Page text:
An expedition to trace the footsteps of Cornish explorer Richard Lander is being highlighted in Truro on Saturday.
Richard Lander discovered the source of the River Niger in 1830
It is part of celebrations to mark the 200th anniversary of Lander's birth in the city.
Richard Lander discovered the source of the River Niger in West Africa in 1830.
It earned him an audience with King George IV and a monument was later built in Truro in his honour.
To mark the anniversary of his birth in 1804 and to celebrate his achievements, the Metropolitan Police Expedition Society will trace his 800-kilometre (497-mile) route along the River Niger in November.
"He is a fantastic man," said Megan Lander, his great great granddaughter.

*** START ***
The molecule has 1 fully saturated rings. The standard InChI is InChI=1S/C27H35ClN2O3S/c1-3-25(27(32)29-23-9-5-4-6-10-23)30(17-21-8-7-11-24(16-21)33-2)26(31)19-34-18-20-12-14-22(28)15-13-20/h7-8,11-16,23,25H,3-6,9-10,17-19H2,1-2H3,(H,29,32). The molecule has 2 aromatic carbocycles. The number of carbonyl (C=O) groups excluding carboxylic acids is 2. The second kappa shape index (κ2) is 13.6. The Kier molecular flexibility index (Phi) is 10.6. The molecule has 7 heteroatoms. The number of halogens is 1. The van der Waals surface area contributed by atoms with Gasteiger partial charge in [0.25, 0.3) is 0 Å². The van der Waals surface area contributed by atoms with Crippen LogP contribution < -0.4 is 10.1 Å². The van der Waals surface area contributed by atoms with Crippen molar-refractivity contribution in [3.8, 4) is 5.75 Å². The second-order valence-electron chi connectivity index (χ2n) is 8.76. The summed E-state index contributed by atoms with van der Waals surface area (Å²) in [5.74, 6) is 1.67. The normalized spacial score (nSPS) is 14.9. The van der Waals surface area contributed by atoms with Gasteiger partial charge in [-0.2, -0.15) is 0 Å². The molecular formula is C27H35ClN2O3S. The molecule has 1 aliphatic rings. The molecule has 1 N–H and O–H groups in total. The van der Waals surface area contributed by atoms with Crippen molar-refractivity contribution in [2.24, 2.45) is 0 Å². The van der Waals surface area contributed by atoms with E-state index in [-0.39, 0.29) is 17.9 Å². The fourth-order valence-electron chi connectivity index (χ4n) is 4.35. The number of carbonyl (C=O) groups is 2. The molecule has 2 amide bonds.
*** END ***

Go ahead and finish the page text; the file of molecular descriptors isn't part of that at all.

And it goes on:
"The achievements of him and his brother John are quite amazing.
"So many people have forgotten who he was and what he did and yet he is a household name in Nigeria."
Lander died on his third West African trip, killed along the Niger River by African tribesmen on 6 February 1834.
The expedition will be accompanied by one of Lander's direct descendants and their journey will conclude with a visit to his grave.
The Society is in Truro to give a presentation on the trip and answer questions from members of the public.
Steve Dunstone, from the Society, said it was "an anomaly" that Lander was not better known in the UK.
"The people of Nigeria know about Richard Lander.
"It seems ironic that his story is part of the education in Nigeria and not in this country."